Trump Happily Rolls Back One Of Michelle Obama’s Proudest Forced Guidelines For Schools

Updated December 6, 2017

It’s the end of an era. Chocolate milk will now officially return to the menu at schools, reversing an Obama-era nutritional standard.

The Trump administration is easing the standards that President Obama had implemented and, among the changes, will be the appearance of 1 percent fat chocolate milk on school lunch menus.

According to ABC News, the U.S. Department of Agriculture on Thursday published a new interim rule, effective July 1, which allows changes to school nutrition standards, including flavored milk, relaxed sodium limits and whole-grain requirements.

While flavored milk is currently allowed in schools, it can only be of the nonfat variety; unflavored milk must be low-fat or nonfat.

Agriculture Secretary Sonny Perdue explained to reporters in May: “This is not reducing the nutritional standards whatsoever. I wouldn’t be as big as I am today without flavored milk.”

In a new statement, Perdue noted: “Schools need flexibility in menu planning so they can serve nutritious and appealing meals. Schools want to offer food that students actually want to eat. It doesn’t do any good to serve nutritious meals if they wind up in the trash can.”

New rules are meant to allow “regulatory flexibility” for the National School Lunch Program, a federally assisted meal program, but critics are finding that these looser guidelines completely reverse Michelle Obama’s tighter Healthy, Hunger-Free Kids Act standards.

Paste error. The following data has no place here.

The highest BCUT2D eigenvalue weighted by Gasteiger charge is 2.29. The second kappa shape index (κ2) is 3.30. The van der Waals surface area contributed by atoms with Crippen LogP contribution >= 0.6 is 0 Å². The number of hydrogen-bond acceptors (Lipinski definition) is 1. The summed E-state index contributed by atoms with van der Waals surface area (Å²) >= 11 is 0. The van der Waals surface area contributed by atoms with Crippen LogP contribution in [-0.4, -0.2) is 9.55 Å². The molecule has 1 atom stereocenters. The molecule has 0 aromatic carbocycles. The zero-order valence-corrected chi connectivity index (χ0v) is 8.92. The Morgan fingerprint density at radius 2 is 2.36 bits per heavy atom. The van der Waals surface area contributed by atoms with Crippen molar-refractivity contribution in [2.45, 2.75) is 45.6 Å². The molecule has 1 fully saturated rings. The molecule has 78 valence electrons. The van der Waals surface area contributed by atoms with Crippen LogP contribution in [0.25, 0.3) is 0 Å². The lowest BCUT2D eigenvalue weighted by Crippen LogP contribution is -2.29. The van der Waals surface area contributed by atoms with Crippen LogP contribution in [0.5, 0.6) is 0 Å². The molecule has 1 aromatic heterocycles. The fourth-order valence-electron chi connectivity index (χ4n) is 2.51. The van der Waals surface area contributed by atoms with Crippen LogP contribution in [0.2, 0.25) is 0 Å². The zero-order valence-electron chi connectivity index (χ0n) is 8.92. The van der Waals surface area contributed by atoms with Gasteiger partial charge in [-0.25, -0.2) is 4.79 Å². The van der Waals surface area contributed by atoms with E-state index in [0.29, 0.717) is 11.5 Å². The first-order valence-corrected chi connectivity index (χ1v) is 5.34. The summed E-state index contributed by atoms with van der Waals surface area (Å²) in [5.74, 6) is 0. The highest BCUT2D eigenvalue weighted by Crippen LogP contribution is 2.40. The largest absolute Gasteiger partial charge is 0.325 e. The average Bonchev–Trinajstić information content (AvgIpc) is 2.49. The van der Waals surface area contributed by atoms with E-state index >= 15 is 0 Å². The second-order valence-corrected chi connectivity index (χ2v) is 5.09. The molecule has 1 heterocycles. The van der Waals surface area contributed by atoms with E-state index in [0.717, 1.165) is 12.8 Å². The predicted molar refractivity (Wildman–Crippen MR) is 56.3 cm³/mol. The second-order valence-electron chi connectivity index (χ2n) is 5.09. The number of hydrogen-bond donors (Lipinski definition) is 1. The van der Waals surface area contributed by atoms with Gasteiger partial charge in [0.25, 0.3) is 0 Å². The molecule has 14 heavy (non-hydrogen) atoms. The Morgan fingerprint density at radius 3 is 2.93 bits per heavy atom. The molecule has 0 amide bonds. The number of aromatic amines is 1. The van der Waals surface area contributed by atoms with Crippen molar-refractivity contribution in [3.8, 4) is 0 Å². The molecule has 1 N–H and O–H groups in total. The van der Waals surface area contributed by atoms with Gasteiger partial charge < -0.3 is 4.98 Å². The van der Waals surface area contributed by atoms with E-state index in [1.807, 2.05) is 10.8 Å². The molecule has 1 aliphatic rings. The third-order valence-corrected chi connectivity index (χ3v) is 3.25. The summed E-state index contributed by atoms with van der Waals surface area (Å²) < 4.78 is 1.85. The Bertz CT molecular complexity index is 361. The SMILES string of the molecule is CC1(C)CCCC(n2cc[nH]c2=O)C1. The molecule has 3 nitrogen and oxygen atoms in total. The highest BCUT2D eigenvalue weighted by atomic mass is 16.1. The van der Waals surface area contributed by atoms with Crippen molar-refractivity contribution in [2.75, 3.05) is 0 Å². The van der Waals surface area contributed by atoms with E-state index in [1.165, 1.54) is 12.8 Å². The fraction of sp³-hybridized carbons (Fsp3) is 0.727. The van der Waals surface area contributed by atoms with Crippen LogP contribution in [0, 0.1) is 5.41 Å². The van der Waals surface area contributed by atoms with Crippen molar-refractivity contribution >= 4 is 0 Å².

Those weighing in with comments on the ABC News coverage of the school lunch nutrition guidelines discussed children’s physical activity, with one person noting: “You’re right in saying that kids don’t get enough physical activity. Recess is becoming a thing of the past and parents are afraid to let their children go outside. But while providing nutritious meals is a good thing, it doesn’t provide any nutrition in the trash can. It has to be something kids will find appetizing. It’s all about striking a balance and rolling back these regulations will allow schools to do that once more.”

Other commenters compared the current school nutrition to their time growing up as a student, with one person pointing out: “I was at school in the late ’50s and early ’60s. We all ate everything we could get, fries were cooked in boiling lard (Mmmmm)) milk was all full-fat, butter went onto bread. There was no ‘obesity crisis.’ Why? Because we spent almost all of our free time outdoors, playing regular games like soccer and rugby (my favorite). Other times we were just out and about, running around playing war games, pirates, cowboys-and-Indians, you name it. The most important thing was that we were all ACTIVE. We weren’t forever engrossed in a mobile phone screen or hunched over a computer. Those things didn’t exist then. The most important thing was that we were allowed to be children, to run and play, to excercise physically. Such is not the case today.”

Another commenter, however, noted: “The food kids are eating today is nothing like you ate as a kid. It’s now all processed junk. Even kids with an active lifestyle are overweight and suffering the health consequences.”